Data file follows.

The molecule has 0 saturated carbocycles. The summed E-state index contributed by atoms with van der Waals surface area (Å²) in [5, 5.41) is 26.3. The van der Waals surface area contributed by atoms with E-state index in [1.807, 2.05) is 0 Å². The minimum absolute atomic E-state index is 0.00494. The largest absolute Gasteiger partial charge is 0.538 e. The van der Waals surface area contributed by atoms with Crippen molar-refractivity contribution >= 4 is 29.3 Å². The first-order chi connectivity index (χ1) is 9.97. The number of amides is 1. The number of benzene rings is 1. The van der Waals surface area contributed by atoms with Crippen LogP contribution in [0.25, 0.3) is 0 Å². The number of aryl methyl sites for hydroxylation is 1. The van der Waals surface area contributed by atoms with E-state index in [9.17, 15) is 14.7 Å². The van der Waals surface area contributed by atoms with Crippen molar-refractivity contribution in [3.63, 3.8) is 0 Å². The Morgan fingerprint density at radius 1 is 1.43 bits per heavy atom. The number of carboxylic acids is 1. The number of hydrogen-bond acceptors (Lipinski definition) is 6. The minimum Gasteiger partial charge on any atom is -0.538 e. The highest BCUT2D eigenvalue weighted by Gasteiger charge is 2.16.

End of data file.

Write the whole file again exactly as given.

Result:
The molecule has 0 saturated carbocycles. The summed E-state index contributed by atoms with van der Waals surface area (Å²) in [5, 5.41) is 26.3. The van der Waals surface area contributed by atoms with E-state index in [1.807, 2.05) is 0 Å². The minimum absolute atomic E-state index is 0.00494. The largest absolute Gasteiger partial charge is 0.538 e. The van der Waals surface area contributed by atoms with Crippen molar-refractivity contribution >= 4 is 29.3 Å². The first-order chi connectivity index (χ1) is 9.97. The number of amides is 1. The number of benzene rings is 1. The van der Waals surface area contributed by atoms with Crippen LogP contribution in [0.25, 0.3) is 0 Å². The number of aryl methyl sites for hydroxylation is 1. The van der Waals surface area contributed by atoms with E-state index in [9.17, 15) is 14.7 Å². The van der Waals surface area contributed by atoms with Crippen molar-refractivity contribution in [3.63, 3.8) is 0 Å². The Morgan fingerprint density at radius 1 is 1.43 bits per heavy atom. The number of carboxylic acids is 1. The number of hydrogen-bond acceptors (Lipinski definition) is 6. The minimum Gasteiger partial charge on any atom is -0.538 e. The highest BCUT2D eigenvalue weighted by Gasteiger charge is 2.16.